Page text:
Prime Minister Scott Morrison touched down in Launceston on Tuesday for a quick tour of key parts of the state's energy market.
The trip came just hours after the announcement that the state and federal government would sign a memorandum of understanding to provide a boost to Tasmania's interconnection with the mainland.
However, Labor's energy spokesperson David O'Byrne said Mr Morrison brought with him more questions than answers.
The Prime Minister visited the state to meet with Premier Peter Gutwein and key stakeholders in the project and to sign the MoU.
Mr Morrison said the document would lead Tasmania into the next phase of the Battery of the Nation and Marinus Link projects.
"Commonwealth is increasing our investment up to $150 million to get us through the design and approval phase," he said.
"In the agreement today we establish the special purpose vehicle which will carry the project forward.
"The technical and economic feasibility is very, very sound and so that gives us great confidence, Minister [Angus] Taylor and I, to take this next step."
The Marinus Link project has been the target of controversy ever since it was announced, over who will pay for the second electricity interconnector, which will see the mainland directly benefit from energy produced in the state.
Mr Morrison confirmed that the government's investment would see them hold a 62.5 per cent in the finished product, but did not confirm who would be responsible for the cost of the project.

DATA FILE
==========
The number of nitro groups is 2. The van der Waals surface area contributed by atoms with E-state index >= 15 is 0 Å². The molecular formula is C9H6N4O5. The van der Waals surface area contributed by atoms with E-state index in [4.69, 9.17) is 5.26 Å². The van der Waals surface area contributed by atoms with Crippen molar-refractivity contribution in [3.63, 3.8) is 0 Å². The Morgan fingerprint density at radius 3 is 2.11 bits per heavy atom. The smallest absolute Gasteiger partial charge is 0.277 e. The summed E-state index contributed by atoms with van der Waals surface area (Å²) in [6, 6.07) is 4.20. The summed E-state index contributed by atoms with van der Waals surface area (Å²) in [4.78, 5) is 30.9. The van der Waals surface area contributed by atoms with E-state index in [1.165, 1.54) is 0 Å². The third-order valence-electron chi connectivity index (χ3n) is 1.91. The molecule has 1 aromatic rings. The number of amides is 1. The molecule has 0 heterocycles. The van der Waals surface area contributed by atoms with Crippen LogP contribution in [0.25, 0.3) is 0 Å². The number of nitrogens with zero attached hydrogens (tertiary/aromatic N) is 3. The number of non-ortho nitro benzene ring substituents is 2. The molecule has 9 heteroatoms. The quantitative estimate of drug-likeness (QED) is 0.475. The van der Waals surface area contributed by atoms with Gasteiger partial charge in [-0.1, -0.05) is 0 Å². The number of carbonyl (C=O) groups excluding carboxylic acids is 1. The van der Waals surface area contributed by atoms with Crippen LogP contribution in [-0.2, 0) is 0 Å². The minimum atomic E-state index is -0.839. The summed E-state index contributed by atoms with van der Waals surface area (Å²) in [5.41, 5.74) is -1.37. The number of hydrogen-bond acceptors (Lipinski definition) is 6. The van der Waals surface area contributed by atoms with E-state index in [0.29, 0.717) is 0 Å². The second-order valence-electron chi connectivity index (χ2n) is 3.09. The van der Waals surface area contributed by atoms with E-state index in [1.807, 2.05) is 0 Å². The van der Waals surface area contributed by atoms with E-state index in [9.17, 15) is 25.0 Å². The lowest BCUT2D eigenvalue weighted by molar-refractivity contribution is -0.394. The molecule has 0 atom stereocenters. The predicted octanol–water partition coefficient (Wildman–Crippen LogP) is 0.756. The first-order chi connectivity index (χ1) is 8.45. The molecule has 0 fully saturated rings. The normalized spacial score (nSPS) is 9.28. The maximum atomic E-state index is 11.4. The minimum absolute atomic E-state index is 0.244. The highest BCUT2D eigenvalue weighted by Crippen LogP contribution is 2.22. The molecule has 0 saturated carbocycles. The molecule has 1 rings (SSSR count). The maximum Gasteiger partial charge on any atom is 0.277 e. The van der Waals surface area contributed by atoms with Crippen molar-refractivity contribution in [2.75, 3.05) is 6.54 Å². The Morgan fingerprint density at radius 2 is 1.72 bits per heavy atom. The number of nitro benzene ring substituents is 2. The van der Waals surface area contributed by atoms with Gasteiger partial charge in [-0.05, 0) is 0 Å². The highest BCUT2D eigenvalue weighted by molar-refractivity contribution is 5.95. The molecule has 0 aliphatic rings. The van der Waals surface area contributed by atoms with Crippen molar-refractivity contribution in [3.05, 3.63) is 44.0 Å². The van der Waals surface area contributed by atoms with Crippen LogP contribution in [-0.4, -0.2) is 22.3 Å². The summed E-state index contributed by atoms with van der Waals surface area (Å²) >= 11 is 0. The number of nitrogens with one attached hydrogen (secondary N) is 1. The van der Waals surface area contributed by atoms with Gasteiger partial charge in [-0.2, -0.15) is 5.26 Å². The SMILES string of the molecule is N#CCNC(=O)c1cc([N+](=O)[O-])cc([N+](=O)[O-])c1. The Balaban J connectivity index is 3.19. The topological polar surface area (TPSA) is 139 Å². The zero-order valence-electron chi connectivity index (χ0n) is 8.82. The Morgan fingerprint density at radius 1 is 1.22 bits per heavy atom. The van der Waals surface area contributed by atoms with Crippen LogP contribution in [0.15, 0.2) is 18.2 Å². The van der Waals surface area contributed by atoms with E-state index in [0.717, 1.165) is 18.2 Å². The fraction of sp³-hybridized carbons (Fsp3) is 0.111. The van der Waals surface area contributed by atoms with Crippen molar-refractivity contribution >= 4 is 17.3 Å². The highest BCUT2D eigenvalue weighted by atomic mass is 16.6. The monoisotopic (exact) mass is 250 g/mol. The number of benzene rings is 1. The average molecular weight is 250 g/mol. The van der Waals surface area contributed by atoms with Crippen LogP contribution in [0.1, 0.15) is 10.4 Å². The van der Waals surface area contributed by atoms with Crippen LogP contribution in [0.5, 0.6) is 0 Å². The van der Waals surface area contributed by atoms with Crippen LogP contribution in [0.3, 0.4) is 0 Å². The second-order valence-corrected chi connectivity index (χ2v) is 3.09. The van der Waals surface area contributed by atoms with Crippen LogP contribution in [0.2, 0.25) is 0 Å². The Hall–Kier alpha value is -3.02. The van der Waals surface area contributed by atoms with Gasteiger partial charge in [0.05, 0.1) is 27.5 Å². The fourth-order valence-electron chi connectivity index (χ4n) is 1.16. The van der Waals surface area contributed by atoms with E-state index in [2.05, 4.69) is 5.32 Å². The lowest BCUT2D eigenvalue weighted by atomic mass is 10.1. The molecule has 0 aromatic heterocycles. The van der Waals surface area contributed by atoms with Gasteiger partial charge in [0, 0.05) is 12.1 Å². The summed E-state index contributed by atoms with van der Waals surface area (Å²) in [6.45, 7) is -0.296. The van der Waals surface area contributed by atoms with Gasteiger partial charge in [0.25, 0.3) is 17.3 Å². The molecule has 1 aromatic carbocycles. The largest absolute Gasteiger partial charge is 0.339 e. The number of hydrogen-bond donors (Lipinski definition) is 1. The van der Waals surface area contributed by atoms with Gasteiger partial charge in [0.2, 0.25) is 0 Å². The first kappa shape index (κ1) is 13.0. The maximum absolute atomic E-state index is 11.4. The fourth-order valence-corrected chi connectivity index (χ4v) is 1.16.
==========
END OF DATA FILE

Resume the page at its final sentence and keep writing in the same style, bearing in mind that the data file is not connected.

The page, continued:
"Ultimately, this is a commercial project," Mr Morrison said.
"The ultimate ownership structure varies, it depends on the project and how it ultimately plays out.
"What is important is that the project happens. The Tasmanian public are double beneficiaries - they will be shareholders in a successful business, and one that is actually producing lower power prices and jobs.
"That will support the investment from whatever sector it comes from."
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Mr O'Byrne said that the announcement failed to deliver any new information on a pathway forward for the Marinus Link project, including clarity on how the billion-dollar bill will be paid.
"Today the Prime Minister has failed to say how it will be paid for, he failed to provide a timeline for when it will go ahead," Mr O'Byrne said
"It's shrouded in uncertainty and the Prime Minister's re-announcement today shows it is no closer to coming to fruition.
"Every project this government touches it fumbles and this is yet another example.
"Tasmanians require a real commitment and we are just not seeing that."
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